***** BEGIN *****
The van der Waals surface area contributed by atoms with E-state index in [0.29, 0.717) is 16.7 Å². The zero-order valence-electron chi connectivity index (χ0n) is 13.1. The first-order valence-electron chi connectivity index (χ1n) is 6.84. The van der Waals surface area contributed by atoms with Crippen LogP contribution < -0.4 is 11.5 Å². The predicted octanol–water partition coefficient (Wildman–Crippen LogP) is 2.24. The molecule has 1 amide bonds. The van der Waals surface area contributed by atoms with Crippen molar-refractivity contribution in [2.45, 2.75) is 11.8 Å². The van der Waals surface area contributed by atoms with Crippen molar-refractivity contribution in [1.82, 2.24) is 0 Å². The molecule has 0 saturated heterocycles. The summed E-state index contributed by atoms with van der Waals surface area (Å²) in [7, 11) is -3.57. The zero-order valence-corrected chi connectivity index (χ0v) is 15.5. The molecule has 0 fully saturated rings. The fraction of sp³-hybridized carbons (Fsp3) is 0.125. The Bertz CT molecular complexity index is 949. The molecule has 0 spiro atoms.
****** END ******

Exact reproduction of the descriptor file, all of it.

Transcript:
The van der Waals surface area contributed by atoms with E-state index in [0.29, 0.717) is 16.7 Å². The zero-order valence-electron chi connectivity index (χ0n) is 13.1. The first-order valence-electron chi connectivity index (χ1n) is 6.84. The van der Waals surface area contributed by atoms with Crippen LogP contribution < -0.4 is 11.5 Å². The predicted octanol–water partition coefficient (Wildman–Crippen LogP) is 2.24. The molecule has 1 amide bonds. The van der Waals surface area contributed by atoms with Crippen molar-refractivity contribution in [2.45, 2.75) is 11.8 Å². The van der Waals surface area contributed by atoms with Crippen molar-refractivity contribution in [1.82, 2.24) is 0 Å². The molecule has 0 saturated heterocycles. The summed E-state index contributed by atoms with van der Waals surface area (Å²) in [7, 11) is -3.57. The zero-order valence-corrected chi connectivity index (χ0v) is 15.5. The molecule has 0 fully saturated rings. The fraction of sp³-hybridized carbons (Fsp3) is 0.125. The Bertz CT molecular complexity index is 949. The molecule has 0 spiro atoms.